A guide to derivatives

Derivatives are financial contracts between two parties. The return depends on the performance of a specific underlying asset.

What are derivatives?

Derivatives are financial contracts between two parties. The return depends on the performance of a specific underlying asset.

There are two types of derivatives:

  1. Privately traded over-the-counter derivatives that do not go through an exchange or other intermediary. This is the type of derivative you can buy from financial service providers such as banks.
  2. Exchange traded derivatives bought and sold through specialised derivatives exchanges or other exchanges. These are standard contracts that you can buy and sell on an exchange without the need to interact with an intermediary like a bank.

The four most common types of derivatives are futures, forwards, options and swaps.

What are futures?

Futures are obligations to buy or sell an asset at an agreed price at a specified future date. Futures are standardised, which means they can be exchange traded. The value of the contract changes as the price of the underlying asset changes, and most contracts are settled in cash rather than in the physical exchange of goods.

What are forwards?

Forwards are like futures in that they are obligations to buy or sell an asset, often a foreign currency, at a specific price at a time in the future. Forwards differ from futures in that they are privately negotiated and customised. The contract size and the date can be tailored to the buyer’s specific needs.

What are options?

An option gives an opportunity, but not an obligation, to buy (call option) or sell (put option) a specific asset at a specific price. The buyer of an option will only exercise it if it is profitable to do so.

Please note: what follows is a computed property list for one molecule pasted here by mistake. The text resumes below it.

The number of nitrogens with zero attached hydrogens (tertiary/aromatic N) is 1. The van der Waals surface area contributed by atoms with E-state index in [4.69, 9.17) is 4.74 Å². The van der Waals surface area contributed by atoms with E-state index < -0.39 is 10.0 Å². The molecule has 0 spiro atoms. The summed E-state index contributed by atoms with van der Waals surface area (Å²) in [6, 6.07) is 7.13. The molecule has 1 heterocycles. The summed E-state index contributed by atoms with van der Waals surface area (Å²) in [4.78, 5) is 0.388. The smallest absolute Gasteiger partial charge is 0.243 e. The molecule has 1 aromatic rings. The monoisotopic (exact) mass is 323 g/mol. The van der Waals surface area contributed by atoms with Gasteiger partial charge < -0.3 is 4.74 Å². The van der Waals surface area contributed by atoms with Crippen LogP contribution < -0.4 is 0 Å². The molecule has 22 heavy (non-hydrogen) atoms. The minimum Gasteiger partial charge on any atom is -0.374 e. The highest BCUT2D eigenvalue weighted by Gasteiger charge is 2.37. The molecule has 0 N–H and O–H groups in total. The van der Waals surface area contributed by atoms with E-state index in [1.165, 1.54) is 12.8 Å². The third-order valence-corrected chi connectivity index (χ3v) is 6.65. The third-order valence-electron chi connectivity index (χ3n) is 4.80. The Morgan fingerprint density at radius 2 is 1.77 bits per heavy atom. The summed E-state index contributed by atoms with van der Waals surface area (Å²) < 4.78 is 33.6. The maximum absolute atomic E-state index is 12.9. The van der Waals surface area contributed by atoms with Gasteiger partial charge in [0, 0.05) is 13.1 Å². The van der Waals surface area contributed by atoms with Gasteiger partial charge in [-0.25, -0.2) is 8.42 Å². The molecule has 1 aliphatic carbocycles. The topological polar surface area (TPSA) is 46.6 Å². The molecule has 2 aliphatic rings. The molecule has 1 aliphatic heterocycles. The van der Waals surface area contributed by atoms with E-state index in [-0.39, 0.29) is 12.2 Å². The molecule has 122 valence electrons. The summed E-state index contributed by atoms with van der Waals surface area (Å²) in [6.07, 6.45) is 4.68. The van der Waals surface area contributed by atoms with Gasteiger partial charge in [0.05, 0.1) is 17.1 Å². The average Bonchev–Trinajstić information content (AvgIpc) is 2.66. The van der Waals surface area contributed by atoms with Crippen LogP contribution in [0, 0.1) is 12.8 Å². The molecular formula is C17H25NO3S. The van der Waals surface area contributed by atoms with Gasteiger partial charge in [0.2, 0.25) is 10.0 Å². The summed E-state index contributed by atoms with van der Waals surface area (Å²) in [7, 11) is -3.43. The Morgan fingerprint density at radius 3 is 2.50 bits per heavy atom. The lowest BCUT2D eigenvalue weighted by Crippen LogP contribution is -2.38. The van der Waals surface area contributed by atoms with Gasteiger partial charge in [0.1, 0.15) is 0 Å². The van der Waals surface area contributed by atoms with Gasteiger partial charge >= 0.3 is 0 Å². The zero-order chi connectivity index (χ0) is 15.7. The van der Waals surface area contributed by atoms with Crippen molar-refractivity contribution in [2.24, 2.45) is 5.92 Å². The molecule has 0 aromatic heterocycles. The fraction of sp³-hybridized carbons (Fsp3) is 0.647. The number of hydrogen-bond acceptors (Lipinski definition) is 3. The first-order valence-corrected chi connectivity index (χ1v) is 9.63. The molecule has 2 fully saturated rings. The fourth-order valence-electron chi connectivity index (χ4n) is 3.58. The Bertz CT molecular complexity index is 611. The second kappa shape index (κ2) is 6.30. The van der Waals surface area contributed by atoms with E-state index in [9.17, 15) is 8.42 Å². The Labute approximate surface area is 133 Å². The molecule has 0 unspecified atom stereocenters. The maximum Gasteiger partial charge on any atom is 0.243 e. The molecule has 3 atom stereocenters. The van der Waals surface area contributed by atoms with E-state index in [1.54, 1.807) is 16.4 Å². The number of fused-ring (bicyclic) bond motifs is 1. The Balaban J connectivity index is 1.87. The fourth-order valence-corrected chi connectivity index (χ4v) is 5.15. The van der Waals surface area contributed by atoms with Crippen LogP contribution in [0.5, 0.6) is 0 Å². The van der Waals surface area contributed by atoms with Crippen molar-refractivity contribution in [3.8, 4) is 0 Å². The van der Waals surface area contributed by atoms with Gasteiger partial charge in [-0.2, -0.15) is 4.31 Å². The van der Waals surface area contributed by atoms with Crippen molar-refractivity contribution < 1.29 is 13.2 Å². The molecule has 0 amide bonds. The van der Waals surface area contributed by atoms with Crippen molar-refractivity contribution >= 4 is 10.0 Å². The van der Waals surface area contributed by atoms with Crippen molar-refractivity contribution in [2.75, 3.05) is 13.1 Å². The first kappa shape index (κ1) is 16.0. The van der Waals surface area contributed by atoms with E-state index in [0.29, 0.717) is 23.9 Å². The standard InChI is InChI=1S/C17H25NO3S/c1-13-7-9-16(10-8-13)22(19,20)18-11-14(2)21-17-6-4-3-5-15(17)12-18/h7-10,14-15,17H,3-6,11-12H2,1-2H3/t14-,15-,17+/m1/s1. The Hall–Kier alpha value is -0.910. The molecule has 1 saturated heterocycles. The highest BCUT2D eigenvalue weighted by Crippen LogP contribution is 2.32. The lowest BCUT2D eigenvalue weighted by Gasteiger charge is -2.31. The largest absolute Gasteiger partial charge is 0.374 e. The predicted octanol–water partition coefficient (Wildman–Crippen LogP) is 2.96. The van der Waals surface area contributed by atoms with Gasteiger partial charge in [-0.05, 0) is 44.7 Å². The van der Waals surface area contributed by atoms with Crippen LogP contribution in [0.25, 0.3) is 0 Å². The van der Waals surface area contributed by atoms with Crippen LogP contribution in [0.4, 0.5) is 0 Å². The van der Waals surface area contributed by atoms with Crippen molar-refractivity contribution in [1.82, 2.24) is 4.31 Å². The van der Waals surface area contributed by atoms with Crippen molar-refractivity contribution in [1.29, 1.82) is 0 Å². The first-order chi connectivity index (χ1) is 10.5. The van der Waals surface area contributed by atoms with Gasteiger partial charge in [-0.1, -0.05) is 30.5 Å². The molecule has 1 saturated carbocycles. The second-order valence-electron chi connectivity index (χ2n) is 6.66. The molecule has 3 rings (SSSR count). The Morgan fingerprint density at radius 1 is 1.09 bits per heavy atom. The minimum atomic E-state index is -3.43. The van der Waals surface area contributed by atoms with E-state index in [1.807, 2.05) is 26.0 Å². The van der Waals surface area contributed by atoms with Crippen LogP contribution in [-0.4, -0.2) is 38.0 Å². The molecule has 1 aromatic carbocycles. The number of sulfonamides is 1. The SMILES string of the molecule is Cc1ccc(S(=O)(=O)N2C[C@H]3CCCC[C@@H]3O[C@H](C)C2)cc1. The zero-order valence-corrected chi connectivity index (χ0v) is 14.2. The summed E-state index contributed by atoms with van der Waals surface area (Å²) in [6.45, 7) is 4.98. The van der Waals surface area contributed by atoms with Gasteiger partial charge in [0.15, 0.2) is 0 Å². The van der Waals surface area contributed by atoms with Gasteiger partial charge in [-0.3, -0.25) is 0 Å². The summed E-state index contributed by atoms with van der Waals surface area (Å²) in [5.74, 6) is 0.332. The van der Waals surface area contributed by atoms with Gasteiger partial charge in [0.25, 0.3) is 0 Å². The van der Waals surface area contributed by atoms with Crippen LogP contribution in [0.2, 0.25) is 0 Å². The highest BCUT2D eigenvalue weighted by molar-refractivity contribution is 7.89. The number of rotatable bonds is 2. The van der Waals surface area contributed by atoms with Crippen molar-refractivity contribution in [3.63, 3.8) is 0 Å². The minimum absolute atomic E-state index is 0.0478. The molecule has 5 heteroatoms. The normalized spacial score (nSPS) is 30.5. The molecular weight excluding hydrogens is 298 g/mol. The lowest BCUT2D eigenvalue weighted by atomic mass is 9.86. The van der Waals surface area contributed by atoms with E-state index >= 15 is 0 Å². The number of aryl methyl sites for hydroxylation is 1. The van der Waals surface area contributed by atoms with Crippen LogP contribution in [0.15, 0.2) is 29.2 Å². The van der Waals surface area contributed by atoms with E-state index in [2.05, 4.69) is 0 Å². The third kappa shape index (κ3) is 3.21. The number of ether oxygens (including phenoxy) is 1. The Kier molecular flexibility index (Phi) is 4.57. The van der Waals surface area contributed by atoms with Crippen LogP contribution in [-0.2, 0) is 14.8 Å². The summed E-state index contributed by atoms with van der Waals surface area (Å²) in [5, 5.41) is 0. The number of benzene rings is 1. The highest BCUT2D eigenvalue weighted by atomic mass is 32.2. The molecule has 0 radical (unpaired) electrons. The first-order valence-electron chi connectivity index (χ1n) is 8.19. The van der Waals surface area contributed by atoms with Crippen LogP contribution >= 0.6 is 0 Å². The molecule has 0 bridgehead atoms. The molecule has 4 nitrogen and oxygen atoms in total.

What are swaps?

A swap is a privately negotiated contract that allows two parties to trade different types of payments for a specified period of time. Payments can be based on a fixed interest rate, a floating interest rate or the performance of a currency, bond or stock index.

Why do businesses use derivatives?

Derivatives help companies manage risk and are increasingly used by firms seeking to protect themselves from the the volatility of financial markets.

The most common use for derivatives is to manage the risk of foreign currency fluctuations. For firms relying on imports, such as those that import raw materials, tools like futures and forwards allow them to lock in an agreed exchange rate in advance, which makes it easier to plan and manage cashflows. Similarly, exporters can use these tools to lock in an exchange rate at a future sale date, enabling them to better plan their cashflows.

Another common use of derivatives is to guard against changes in interest rates, or to take advantage of more favourable interest rates that a firm may not be able to access on their own. For instance, a firm that has a variable interest rate on a loan may enter into a swap which allows them to swap their variable interest payments for fixed interest rate repayments. Similarly, a company locked into a fixed interest rate may be able to save money by entering a swap which allows them to repay at a variable market rate.

The third most common use is using these tools to manage commodity-price fluctuations. For companies that rely on primary commodities such as coffee beans or grain, price fluctuations can be very problematic. Derivatives allow such companies to lock in a price for a future sale or purchase of goods.